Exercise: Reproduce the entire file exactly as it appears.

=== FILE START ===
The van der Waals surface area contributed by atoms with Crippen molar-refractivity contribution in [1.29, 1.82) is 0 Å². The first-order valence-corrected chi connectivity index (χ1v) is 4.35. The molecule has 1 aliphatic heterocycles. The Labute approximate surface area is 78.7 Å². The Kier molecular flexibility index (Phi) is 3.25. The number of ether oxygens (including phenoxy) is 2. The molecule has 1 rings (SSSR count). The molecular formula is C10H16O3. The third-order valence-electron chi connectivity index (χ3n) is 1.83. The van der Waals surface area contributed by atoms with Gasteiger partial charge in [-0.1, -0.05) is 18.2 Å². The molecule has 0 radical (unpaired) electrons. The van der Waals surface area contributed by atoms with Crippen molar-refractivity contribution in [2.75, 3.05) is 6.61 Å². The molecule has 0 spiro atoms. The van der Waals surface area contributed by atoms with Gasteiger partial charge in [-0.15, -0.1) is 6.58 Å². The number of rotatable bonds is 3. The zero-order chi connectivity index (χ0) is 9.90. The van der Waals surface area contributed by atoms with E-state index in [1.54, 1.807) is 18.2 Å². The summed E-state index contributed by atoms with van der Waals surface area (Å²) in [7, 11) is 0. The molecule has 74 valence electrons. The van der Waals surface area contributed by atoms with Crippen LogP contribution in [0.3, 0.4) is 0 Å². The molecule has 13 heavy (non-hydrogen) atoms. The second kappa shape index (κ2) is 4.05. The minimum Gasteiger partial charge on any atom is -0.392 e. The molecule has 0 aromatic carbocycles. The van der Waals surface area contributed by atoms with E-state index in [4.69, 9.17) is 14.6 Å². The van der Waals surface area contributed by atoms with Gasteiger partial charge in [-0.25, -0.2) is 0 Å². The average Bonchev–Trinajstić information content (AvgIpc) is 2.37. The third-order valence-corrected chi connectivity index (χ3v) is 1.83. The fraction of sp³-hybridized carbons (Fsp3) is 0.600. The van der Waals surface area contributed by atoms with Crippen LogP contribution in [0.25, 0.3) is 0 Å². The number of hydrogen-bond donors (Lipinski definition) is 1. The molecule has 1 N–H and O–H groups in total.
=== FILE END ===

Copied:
The van der Waals surface area contributed by atoms with Crippen molar-refractivity contribution in [1.29, 1.82) is 0 Å². The first-order valence-corrected chi connectivity index (χ1v) is 4.35. The molecule has 1 aliphatic heterocycles. The Labute approximate surface area is 78.7 Å². The Kier molecular flexibility index (Phi) is 3.25. The number of ether oxygens (including phenoxy) is 2. The molecule has 1 rings (SSSR count). The molecular formula is C10H16O3. The third-order valence-electron chi connectivity index (χ3n) is 1.83. The van der Waals surface area contributed by atoms with Gasteiger partial charge in [-0.1, -0.05) is 18.2 Å². The molecule has 0 radical (unpaired) electrons. The van der Waals surface area contributed by atoms with Crippen molar-refractivity contribution in [2.75, 3.05) is 6.61 Å². The molecule has 0 spiro atoms. The van der Waals surface area contributed by atoms with Gasteiger partial charge in [-0.15, -0.1) is 6.58 Å². The number of rotatable bonds is 3. The zero-order chi connectivity index (χ0) is 9.90. The van der Waals surface area contributed by atoms with E-state index in [1.54, 1.807) is 18.2 Å². The summed E-state index contributed by atoms with van der Waals surface area (Å²) in [7, 11) is 0. The molecule has 74 valence electrons. The van der Waals surface area contributed by atoms with Crippen LogP contribution in [0.3, 0.4) is 0 Å². The molecule has 13 heavy (non-hydrogen) atoms. The second kappa shape index (κ2) is 4.05. The minimum Gasteiger partial charge on any atom is -0.392 e. The molecule has 0 aromatic carbocycles. The van der Waals surface area contributed by atoms with E-state index in [4.69, 9.17) is 14.6 Å². The van der Waals surface area contributed by atoms with Gasteiger partial charge in [-0.25, -0.2) is 0 Å². The average Bonchev–Trinajstić information content (AvgIpc) is 2.37. The third-order valence-corrected chi connectivity index (χ3v) is 1.83. The fraction of sp³-hybridized carbons (Fsp3) is 0.600. The van der Waals surface area contributed by atoms with Crippen LogP contribution in [0.25, 0.3) is 0 Å². The number of hydrogen-bond donors (Lipinski definition) is 1. The molecule has 1 N–H and O–H groups in total.